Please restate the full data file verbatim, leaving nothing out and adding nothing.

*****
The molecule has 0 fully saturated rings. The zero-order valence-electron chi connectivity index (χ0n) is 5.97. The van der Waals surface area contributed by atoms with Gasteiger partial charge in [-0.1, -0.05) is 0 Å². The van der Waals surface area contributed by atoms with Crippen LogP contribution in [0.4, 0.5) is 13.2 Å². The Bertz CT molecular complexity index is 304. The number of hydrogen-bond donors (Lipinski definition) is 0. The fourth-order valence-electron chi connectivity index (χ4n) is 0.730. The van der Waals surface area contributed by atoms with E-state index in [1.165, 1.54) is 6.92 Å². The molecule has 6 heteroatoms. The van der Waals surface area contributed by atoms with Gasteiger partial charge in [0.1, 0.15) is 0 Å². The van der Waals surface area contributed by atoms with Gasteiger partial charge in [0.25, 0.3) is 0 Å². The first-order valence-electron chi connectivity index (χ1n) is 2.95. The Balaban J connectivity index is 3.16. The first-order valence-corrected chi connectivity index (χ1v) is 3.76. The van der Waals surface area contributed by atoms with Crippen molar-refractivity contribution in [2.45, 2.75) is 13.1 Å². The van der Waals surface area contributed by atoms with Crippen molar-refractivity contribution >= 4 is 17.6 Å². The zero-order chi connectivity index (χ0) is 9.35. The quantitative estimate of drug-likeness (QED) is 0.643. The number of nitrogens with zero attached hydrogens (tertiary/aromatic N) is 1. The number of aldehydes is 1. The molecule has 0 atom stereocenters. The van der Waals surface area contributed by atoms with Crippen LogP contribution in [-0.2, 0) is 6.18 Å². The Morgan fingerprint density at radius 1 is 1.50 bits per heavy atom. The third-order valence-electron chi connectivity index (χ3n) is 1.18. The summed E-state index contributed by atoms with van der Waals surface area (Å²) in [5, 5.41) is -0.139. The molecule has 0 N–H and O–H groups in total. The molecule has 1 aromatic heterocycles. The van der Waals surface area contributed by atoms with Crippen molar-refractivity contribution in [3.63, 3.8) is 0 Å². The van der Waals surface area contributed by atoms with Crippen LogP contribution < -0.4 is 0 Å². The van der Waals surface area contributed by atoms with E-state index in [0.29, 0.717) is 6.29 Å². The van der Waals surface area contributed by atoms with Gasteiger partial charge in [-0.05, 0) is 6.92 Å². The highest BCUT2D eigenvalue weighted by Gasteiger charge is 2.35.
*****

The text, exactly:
The molecule has 0 fully saturated rings. The zero-order valence-electron chi connectivity index (χ0n) is 5.97. The van der Waals surface area contributed by atoms with Gasteiger partial charge in [-0.1, -0.05) is 0 Å². The van der Waals surface area contributed by atoms with Crippen LogP contribution in [0.4, 0.5) is 13.2 Å². The Bertz CT molecular complexity index is 304. The number of hydrogen-bond donors (Lipinski definition) is 0. The fourth-order valence-electron chi connectivity index (χ4n) is 0.730. The van der Waals surface area contributed by atoms with E-state index in [1.165, 1.54) is 6.92 Å². The molecule has 6 heteroatoms. The van der Waals surface area contributed by atoms with Gasteiger partial charge in [0.1, 0.15) is 0 Å². The van der Waals surface area contributed by atoms with Gasteiger partial charge in [0.25, 0.3) is 0 Å². The first-order valence-electron chi connectivity index (χ1n) is 2.95. The Balaban J connectivity index is 3.16. The first-order valence-corrected chi connectivity index (χ1v) is 3.76. The van der Waals surface area contributed by atoms with Crippen molar-refractivity contribution in [2.45, 2.75) is 13.1 Å². The van der Waals surface area contributed by atoms with Crippen molar-refractivity contribution >= 4 is 17.6 Å². The zero-order chi connectivity index (χ0) is 9.35. The quantitative estimate of drug-likeness (QED) is 0.643. The number of nitrogens with zero attached hydrogens (tertiary/aromatic N) is 1. The number of aldehydes is 1. The molecule has 0 atom stereocenters. The van der Waals surface area contributed by atoms with Crippen LogP contribution in [-0.2, 0) is 6.18 Å². The Morgan fingerprint density at radius 1 is 1.50 bits per heavy atom. The third-order valence-electron chi connectivity index (χ3n) is 1.18. The summed E-state index contributed by atoms with van der Waals surface area (Å²) in [5, 5.41) is -0.139. The molecule has 0 N–H and O–H groups in total. The molecule has 1 aromatic heterocycles. The van der Waals surface area contributed by atoms with Crippen molar-refractivity contribution in [3.63, 3.8) is 0 Å². The van der Waals surface area contributed by atoms with Crippen LogP contribution < -0.4 is 0 Å². The van der Waals surface area contributed by atoms with E-state index in [0.29, 0.717) is 6.29 Å². The van der Waals surface area contributed by atoms with Gasteiger partial charge in [-0.05, 0) is 6.92 Å². The highest BCUT2D eigenvalue weighted by Gasteiger charge is 2.35.